A recent investigation by the Associated Press has found that militias in Yemen, backed by a Saudi-led coalition, which is supported by the US and UK, have been recruiting hundreds of Al-Qaeda militants to fight Houthi forces to reinstate the ousted government of Yemeni President Abd-Rabbu Mansour Hadi.
Michael Horton, a fellow at the Jamestown Foundation, a US analysis group that tracks terrorism, claims that elements of the US military are clearly aware that much of what the US is doing in Yemen is aiding Al-Qaeda. However, supporting the UAE and the Kingdom of Saudi Arabia against what the US views as Iranian expansionism takes priority over battling Al-Qaeda and even stabilizing Yemen.
"It's probably a fair comment. I think anything you do to go against Houthis in Yemen certainly helps Al-Qaeda because the two sides don't get along. Implicitly, you are going to help Al-Qaeda if you help the Saudis and the UAE whether you really want it or not," Ivan Eland, a senior fellow at the Independent Institute, said during an interview with CGTN's The Point with Liu Xin.
He argued that the US has no strategic interest in Yemen and called for the US not to dirty its hands, as lots of civilians are being killed in Yemen by the bombings. "It's just not worth it. And also, I think the indirect benefit is to benefit Al-Qaeda. Al-Qaeda is a more serious threat than Iranian expansionism is," he added.
Joel Rubin, former US deputy assistant secretary of state, said that the US is taking its eyes off the ball. "We really need to get our head straight about who we are trying to help and who we are trying to hurt. Right now, we don't have that straight at all."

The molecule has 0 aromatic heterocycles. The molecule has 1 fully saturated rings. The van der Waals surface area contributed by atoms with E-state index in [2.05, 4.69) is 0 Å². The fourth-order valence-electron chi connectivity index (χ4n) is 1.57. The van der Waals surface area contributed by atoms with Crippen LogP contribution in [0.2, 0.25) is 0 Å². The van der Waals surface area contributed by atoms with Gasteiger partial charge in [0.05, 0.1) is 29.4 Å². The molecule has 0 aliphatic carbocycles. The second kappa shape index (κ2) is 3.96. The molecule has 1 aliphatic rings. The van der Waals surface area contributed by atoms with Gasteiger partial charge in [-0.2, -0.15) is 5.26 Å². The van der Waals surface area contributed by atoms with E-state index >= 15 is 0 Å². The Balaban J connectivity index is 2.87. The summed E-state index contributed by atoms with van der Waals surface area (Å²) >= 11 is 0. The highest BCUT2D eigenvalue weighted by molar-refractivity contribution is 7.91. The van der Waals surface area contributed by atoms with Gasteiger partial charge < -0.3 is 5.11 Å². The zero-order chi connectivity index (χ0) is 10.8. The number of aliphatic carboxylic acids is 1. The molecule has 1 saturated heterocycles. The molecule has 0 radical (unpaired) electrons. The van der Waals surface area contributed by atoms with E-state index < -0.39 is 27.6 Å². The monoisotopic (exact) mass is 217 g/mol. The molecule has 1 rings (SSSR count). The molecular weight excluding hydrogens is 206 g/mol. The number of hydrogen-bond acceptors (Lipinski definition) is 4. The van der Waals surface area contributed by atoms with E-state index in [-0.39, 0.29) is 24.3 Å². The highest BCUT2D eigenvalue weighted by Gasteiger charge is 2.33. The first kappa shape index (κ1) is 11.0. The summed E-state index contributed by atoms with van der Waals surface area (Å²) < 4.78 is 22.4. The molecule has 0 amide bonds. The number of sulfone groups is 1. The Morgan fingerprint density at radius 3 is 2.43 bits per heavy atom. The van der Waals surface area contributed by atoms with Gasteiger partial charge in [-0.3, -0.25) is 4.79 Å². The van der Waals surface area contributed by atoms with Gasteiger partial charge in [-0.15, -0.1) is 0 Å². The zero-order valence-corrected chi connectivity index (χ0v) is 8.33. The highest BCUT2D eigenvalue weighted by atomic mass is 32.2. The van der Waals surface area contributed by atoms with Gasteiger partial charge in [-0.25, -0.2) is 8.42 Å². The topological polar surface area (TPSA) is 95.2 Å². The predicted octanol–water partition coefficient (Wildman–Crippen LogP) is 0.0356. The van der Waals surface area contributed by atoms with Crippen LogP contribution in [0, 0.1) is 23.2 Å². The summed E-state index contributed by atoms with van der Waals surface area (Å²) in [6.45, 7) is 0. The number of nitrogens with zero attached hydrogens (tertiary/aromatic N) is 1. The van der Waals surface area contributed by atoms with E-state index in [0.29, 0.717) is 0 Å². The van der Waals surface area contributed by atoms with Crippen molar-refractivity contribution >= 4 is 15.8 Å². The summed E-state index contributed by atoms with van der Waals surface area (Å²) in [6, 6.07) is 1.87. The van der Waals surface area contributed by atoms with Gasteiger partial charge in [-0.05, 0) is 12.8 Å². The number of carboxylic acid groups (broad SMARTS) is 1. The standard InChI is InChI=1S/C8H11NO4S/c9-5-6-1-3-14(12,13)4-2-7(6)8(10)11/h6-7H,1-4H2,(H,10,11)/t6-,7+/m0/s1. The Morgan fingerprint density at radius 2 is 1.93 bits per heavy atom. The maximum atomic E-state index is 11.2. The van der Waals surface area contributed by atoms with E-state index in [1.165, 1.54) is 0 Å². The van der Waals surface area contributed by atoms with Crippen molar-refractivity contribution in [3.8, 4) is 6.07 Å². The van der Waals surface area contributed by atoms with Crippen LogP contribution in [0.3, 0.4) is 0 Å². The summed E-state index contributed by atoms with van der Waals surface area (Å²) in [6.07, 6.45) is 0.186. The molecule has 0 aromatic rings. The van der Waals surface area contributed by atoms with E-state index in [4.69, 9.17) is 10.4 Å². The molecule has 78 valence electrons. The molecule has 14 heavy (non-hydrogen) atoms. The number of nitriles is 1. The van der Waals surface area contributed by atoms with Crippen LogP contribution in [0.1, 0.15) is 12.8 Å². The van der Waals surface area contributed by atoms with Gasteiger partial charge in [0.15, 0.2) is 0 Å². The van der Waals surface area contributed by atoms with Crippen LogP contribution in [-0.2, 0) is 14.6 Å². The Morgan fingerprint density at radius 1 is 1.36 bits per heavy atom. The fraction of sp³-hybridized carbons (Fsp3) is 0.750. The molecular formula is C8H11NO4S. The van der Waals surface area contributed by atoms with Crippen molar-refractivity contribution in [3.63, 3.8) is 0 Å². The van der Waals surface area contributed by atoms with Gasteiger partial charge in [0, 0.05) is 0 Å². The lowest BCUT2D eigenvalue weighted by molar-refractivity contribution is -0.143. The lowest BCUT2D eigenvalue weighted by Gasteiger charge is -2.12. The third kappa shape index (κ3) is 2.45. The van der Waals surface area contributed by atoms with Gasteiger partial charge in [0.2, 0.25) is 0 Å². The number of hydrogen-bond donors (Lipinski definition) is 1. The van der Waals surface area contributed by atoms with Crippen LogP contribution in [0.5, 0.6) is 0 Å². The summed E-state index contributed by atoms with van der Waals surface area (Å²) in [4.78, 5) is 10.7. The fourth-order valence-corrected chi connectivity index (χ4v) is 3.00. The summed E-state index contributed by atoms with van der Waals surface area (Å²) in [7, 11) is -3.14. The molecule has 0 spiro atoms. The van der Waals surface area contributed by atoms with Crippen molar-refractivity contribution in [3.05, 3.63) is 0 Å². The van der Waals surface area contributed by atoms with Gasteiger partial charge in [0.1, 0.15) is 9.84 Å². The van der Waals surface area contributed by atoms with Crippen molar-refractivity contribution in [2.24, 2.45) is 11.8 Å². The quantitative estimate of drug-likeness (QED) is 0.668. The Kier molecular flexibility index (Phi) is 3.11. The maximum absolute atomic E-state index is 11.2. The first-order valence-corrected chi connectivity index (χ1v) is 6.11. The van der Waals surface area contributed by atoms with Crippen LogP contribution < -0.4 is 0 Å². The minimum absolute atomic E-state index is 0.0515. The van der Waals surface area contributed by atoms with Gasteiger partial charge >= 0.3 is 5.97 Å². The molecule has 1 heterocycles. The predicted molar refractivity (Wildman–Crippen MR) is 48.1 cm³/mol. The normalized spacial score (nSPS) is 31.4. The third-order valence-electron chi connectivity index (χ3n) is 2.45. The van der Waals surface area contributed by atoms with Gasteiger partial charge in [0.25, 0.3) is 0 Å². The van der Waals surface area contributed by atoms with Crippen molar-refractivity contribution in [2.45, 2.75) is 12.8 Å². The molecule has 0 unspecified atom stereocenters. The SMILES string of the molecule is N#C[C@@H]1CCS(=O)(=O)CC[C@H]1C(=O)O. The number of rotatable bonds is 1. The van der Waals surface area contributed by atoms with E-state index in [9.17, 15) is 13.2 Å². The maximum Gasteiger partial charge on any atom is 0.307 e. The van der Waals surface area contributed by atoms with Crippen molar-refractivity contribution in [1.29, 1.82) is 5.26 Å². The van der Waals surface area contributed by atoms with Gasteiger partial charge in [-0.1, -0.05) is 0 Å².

Seventeen years after the 9/11 attacks, it is reported that Al-Qaeda may be stronger than ever and US policies in the Middle East appear to have encouraged its spread.
"The American objective in engaging with countries in the region should really be to not just go after these groups militarily, but also try to dry out the causes of it and working partnership with these governments to bring more stability to these countries," Rubin explained, adding that the Trump administration hasn't been working very well in this regard. They have focused instead on the hard power aspect of engaging in these issues and have reduced the American diplomatic presence in the region. "We are in a negative circle feeding into a dynamic that encourages instability rather than stability," he concluded.
In the eyes of Eland, staying out of all the instability in the Middle East could be a better choice for the US to avoid being attacked. "We just need to let the people [in the region] work the conflicts out themselves. The US has 21 trillion dollars in debts and we are overextended," he said.
However, Rubin held a different view. He believed terrorist groups won't play nice even if the US stays out. "We need to work with governments who are willing to engage their population in a process that brings inclusivity, political inclusivity, and development," he concluded.